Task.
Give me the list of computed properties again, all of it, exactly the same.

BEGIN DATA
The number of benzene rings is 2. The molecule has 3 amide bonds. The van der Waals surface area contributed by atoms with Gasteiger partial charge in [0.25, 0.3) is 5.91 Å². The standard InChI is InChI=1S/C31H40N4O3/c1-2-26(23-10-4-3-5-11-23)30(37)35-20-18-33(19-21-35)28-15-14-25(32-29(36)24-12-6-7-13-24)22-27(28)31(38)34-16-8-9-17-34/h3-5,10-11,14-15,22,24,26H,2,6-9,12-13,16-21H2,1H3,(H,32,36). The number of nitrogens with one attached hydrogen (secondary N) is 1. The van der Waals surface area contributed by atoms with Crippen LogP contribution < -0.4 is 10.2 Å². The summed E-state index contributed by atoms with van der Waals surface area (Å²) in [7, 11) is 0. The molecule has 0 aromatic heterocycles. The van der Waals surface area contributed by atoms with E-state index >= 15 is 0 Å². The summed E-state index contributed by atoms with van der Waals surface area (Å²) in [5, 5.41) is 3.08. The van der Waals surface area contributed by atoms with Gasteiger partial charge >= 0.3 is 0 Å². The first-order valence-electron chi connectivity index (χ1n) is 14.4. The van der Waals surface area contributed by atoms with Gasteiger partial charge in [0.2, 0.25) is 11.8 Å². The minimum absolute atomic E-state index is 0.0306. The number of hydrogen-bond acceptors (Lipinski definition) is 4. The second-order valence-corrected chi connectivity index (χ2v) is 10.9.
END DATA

The number of benzene rings is 2. The molecule has 3 amide bonds. The van der Waals surface area contributed by atoms with Gasteiger partial charge in [0.25, 0.3) is 5.91 Å². The standard InChI is InChI=1S/C31H40N4O3/c1-2-26(23-10-4-3-5-11-23)30(37)35-20-18-33(19-21-35)28-15-14-25(32-29(36)24-12-6-7-13-24)22-27(28)31(38)34-16-8-9-17-34/h3-5,10-11,14-15,22,24,26H,2,6-9,12-13,16-21H2,1H3,(H,32,36). The number of nitrogens with one attached hydrogen (secondary N) is 1. The van der Waals surface area contributed by atoms with Crippen LogP contribution < -0.4 is 10.2 Å². The summed E-state index contributed by atoms with van der Waals surface area (Å²) in [7, 11) is 0. The molecule has 0 aromatic heterocycles. The van der Waals surface area contributed by atoms with E-state index >= 15 is 0 Å². The summed E-state index contributed by atoms with van der Waals surface area (Å²) in [5, 5.41) is 3.08. The van der Waals surface area contributed by atoms with Gasteiger partial charge >= 0.3 is 0 Å². The first-order valence-electron chi connectivity index (χ1n) is 14.4. The van der Waals surface area contributed by atoms with Gasteiger partial charge in [0.2, 0.25) is 11.8 Å². The minimum absolute atomic E-state index is 0.0306. The number of hydrogen-bond acceptors (Lipinski definition) is 4. The second-order valence-corrected chi connectivity index (χ2v) is 10.9.